Retrospect & Prospect – What does that mean? If you search for this phrase at Amazon.com you will find several books with this as a subtitle or as a portion of the title, the unimportant portion. It is the title of a couple of books, one of which doesn’t seem to really exist, and the other uses it in a way that says, “this title isn’t as important as the subtitle, so keep reading.” All of this makes perfect sense as Retrospect and Prospect are words that exist to point to other words (in titles) and other realities (in life).
Put simply, Retrospect refers to things that have gone before (ie. the Past), and Prospect refers to things that are yet to come (ie. the Future). More specifically, they refer to the VIEW from the present of what has transpired in the past (retrospect) and the possibilities that await in the future (prospect). A layman’s term for retrospect might be “hind-sight.” And prospect might be called “an anticipation” or “an expected outcome.” For those still confused, I’ll use each one in a sentence.
-“In retrospect, perhaps it was a bad idea to each that piece of fruit.” -Eve or the evil queen Jadis from The Magician’s Nephew.
-“We are in the middle of the desert with no way to communicate with the outside world, and we have run out of water…I do not think that our prospects are good.” -Anonymous (they didn’t make it)
You may still wonder why one would title their blog “Retrospect and Prospect.” A professor of mine once said that if you want to know what God will do at the end of the world, you need to study what He did at the beginning (my paraphrase Ciampa, 2008). Creation will tell us something about the New Creation. Pre-Fall man can tell us something about Renewed man. Looking back, in this sense, will help us to look forward. Similarly, the Eucharist (the Lord’s Supper) is a Retrospective & Prospective event. It is a remembering of Jesus’ body broken and blood shed. It is also a looking forward. Even in the midst of giving out the elements, Jesus says, “I have earnestly desired to eat this Passover with you before I suffer. For I tell you I will not eat it until it is fulfilled in the kingdom of God.” (Luke 22.15). The Church calendar functions the same way. Advent is a season of remembering the expectation of the first coming of Christ as a baby to Bethlehem. It is also an anticipation of His second coming, in power and in glory!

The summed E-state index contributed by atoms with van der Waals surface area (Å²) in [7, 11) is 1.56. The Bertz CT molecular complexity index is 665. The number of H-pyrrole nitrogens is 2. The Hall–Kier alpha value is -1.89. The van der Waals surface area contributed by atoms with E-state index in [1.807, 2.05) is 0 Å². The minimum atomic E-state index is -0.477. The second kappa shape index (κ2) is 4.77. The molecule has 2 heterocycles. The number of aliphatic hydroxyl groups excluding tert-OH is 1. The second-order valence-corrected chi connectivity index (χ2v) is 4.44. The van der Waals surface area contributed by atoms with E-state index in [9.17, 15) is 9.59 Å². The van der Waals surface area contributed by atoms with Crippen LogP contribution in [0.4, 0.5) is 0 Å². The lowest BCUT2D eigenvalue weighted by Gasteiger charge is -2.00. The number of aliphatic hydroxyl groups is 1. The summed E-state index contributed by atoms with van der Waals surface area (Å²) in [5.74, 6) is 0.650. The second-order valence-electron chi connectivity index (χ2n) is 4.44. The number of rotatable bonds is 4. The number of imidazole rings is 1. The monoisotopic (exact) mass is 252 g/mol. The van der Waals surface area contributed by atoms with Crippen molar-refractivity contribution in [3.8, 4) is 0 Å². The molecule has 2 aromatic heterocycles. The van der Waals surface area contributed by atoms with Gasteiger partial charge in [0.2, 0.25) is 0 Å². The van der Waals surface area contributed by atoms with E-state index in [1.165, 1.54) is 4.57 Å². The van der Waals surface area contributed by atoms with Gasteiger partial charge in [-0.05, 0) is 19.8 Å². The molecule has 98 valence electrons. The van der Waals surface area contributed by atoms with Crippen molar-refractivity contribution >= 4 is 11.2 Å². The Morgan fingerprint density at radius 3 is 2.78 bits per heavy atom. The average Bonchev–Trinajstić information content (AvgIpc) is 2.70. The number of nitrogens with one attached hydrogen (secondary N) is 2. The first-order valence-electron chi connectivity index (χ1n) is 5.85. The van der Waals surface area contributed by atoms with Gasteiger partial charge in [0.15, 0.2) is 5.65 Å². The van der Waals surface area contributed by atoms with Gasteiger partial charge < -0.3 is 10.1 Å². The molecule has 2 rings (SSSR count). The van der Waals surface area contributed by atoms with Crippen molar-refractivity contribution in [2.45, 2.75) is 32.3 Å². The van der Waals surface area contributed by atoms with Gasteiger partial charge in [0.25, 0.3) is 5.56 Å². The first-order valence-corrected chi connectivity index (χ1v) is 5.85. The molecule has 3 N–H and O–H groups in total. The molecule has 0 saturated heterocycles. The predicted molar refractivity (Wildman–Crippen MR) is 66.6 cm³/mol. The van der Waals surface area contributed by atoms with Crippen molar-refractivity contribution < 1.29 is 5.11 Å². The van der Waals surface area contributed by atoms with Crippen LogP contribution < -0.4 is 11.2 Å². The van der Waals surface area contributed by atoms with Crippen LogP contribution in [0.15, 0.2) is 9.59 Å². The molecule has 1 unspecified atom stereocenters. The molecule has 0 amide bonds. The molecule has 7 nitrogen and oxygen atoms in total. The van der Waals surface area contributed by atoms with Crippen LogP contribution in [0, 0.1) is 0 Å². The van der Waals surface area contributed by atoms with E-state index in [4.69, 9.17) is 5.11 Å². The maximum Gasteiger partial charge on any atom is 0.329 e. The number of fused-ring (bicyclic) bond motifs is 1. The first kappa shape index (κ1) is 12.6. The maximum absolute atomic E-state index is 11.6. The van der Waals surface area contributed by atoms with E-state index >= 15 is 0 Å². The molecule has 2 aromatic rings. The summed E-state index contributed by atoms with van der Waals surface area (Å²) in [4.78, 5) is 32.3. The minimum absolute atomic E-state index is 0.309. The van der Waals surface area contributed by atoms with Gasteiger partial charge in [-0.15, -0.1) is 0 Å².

The point of Retrospect & Prospect is that the past and future drives the present! We must look back and look forward in order to live TODAY. If we do not look back, then our looking forward will be uninformed and cloudy. If we do not look forward we will lose sight of the goal, our priorities will be compromised, and our hope forgotten. Paul often motivated his readers for living today through encouraging Retrospect & Prospect. His exhortations were rooted in what God had already done for the readers or what God will one day do for them.
Practically speaking, this means that we do not outright reject previous generations, tradition, nor history. What a great source of inspiration, instruction, and life these are for the Retrospective Christian. As for the future, we keep our eyes firmly fixed on the prize of Christ and a share in His glory. That is our hope, and as John Owen has encouraged us, we must contemplate those things that are our hope, and allow hope to well up within us. Another practical outcome is that we are always attempting to discern the signs of the times like the men of Issachar (1 Chronicles 12.32). Whether we are watching the news or discerning the state of our hearts, we realize that we live in the last days – in between the first coming of Christ and His coming again. Therefore we seek to discover the present importance and application of any of life’s circumstances or issues in light of Christ’s first and future coming – or in short, in light of the Gospel.